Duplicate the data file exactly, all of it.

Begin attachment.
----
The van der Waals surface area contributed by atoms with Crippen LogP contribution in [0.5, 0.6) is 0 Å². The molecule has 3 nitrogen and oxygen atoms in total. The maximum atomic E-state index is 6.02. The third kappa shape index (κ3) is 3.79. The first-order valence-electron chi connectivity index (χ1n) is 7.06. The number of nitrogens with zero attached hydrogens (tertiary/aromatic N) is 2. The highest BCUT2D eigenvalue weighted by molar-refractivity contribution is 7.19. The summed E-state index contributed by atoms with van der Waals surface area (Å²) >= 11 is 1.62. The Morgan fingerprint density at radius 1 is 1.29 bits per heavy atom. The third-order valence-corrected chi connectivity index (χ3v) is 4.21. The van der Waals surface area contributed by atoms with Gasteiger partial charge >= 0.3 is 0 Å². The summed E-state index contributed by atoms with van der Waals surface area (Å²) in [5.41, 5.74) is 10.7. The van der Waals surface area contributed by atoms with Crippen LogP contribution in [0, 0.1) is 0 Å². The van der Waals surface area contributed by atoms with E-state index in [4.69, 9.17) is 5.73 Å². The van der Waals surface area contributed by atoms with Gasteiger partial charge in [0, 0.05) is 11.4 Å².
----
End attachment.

The van der Waals surface area contributed by atoms with Crippen LogP contribution in [0.5, 0.6) is 0 Å². The molecule has 3 nitrogen and oxygen atoms in total. The maximum atomic E-state index is 6.02. The third kappa shape index (κ3) is 3.79. The first-order valence-electron chi connectivity index (χ1n) is 7.06. The number of nitrogens with zero attached hydrogens (tertiary/aromatic N) is 2. The highest BCUT2D eigenvalue weighted by molar-refractivity contribution is 7.19. The summed E-state index contributed by atoms with van der Waals surface area (Å²) >= 11 is 1.62. The Morgan fingerprint density at radius 1 is 1.29 bits per heavy atom. The third-order valence-corrected chi connectivity index (χ3v) is 4.21. The van der Waals surface area contributed by atoms with Gasteiger partial charge >= 0.3 is 0 Å². The summed E-state index contributed by atoms with van der Waals surface area (Å²) in [5.41, 5.74) is 10.7. The van der Waals surface area contributed by atoms with Crippen LogP contribution in [0, 0.1) is 0 Å². The van der Waals surface area contributed by atoms with E-state index in [4.69, 9.17) is 5.73 Å². The van der Waals surface area contributed by atoms with Gasteiger partial charge in [0, 0.05) is 11.4 Å².